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We Must Defend U.S. Transportation Leadership to Preserve Our Global Authority

Oct. 20, 2020, 8:01 AM

Combining cutting-edge software with high-quality, mass-produced machinery, the U.S. automotive industry is the backbone of the country’s advanced manufacturing sector. But Covid-19 has revealed a dependence on Chinese supply chains that threatens the future of the high-skilled companies and workers that make American vehicles, from light-duty cars to heavy-duty trucks.

China is consolidating control of emerging technologies of immense strategic and economic importance—including electric vehicles (EVs), autonomous vehicles (AVs) and 5G—subsidizing domestic firms to the point that American companies are competing against the Chinese state, rather than Chinese companies.

Ceding leadership in these technologies seriously threatens our national security and privacy. The U.S. must take urgent steps to counter Beijing’s commanding positions in the technologies that will define our economy for decades to come.

Beyond the risks to our auto industry—a sector that forms the advanced manufacturing backbone of the U.S. economy, supporting nearly 10 million jobs nationwide—is the threat to the industry’s ability to support national production surges in moments of crisis: it built tanks, bombers and trucks as the “Arsenal for Democracy” during World War II, and has made ventilators and PPE as the “Arsenal for Health” during the pandemic.

The stakes are high. China exerts vast control over virtually every aspect of the transportation technology supply chain, including 70% of the world’s lithium supply, 83% of the anodes and 61% of the cathodes used in batteries, 75% of the permanent magnet production needed for motors, and ownership of the production of rare earths needed for U.S. weapons systems and EVs.

China is also home to 107 of the 142 lithium-ion battery megafactories already built or under construction worldwide. Just nine will be in the U.S.

Tomorrow’s intelligent transportation technologies will be built on 5G connectivity, and Beijing is moving swiftly to lead its worldwide rollout through companies like Huawei—despite U.S. intelligence community cyber-espionage concerns. By late 2020, China is projected to have more than 500,000 5G sites. As of 2018, there were fewer than 30,000 in the U.S.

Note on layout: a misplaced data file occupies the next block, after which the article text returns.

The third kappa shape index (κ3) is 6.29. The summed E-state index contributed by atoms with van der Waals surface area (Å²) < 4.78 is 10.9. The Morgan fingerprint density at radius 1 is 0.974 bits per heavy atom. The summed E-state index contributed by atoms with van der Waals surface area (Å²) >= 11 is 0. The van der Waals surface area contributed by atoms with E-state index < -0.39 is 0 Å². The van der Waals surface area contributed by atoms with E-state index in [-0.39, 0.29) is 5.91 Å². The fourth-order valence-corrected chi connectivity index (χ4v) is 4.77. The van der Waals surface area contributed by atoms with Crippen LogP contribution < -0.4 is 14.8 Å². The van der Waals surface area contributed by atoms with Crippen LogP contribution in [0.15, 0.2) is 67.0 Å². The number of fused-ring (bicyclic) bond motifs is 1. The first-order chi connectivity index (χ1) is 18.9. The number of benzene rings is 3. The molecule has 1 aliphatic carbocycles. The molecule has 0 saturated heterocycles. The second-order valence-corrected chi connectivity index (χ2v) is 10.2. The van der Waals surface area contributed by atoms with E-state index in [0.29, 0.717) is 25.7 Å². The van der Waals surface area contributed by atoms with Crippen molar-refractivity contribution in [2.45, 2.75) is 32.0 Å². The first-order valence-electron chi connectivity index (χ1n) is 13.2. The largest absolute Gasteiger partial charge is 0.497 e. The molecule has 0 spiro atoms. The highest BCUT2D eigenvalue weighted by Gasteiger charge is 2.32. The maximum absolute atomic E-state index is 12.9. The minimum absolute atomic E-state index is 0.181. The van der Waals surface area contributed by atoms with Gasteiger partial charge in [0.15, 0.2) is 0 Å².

This dominance has been years in the making. Beijing has flouted many global trade norms since joining the World Trade Organization in 2000, engaging in forced technology transfer, reverse engineering, generous subsidies, IP theft and tariffs to control supply chains. The country’s Made in China 2025 strategy—a blueprint for greater global authority through ownership of critical emerging industries including EVs, artificial intelligence, and 5G—was published for all the world to read.

Four Critical Responses

For the sake of U.S. economic and national security, we must respond now both at the congressional level and through international action.

This can be achieved in four critical ways.

First, we must support the advanced fuel vehicle market and domestic manufacturing. The light-duty EV tax credit requires reform, and similar incentives must be established for medium- and heavy-duty EVs.

Federal programs must be renewed and expanded to help the industry retool for the future. This is not just a battle for the entire supply chain from “minerals to markets”; much of it starts by supporting the U.S. EV market, which trails both China and Europe.

Second, we must develop a more diversified critical minerals supply chain to be less dependent on China, prioritizing stringent environmental and transparency standards in return for reasonable mining and permitting processes, and diversifying supplies of minerals unavailable domestically.

Third, we must advance connected and autonomous transportation technology, modernizing automobile regulations to preserve and strengthen America’s global AV leadership. Manufacturers should be able to put up to 100,000 AVs on the road, provided they meet strict federal standards. A regulatory road map must be set to provide greater certainty for their development and deployment. Critical spectrum space must also be preserved for vehicle connectivity.

Finally, we must combat predatory economic practices, in multilateral alliances with our economic and security partners at international institutions. We must lead in defining international standards, so that Beijing does not set the rules of the road in its favor in those institutions.

With U.S. national security, economic sovereignty and industrial base at stake, bipartisan action is imperative to strengthen our nation’s automotive and transportation sectors, bolster our energy security and safeguard our economic future.

This column does not necessarily reflect the opinion of The Bureau of National Affairs, Inc. or its owners.

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Author Information

Debbie Dingell is the U.S. Representative from the 12th Congressional District of Michigan.

Admiral Dennis Blair is the former director of national intelligence and commander in chief, U.S. Pacific Command. He is the chairman of Securing America’s Future Energy (SAFE), and a member of SAFE’s Energy Security Leadership Council.

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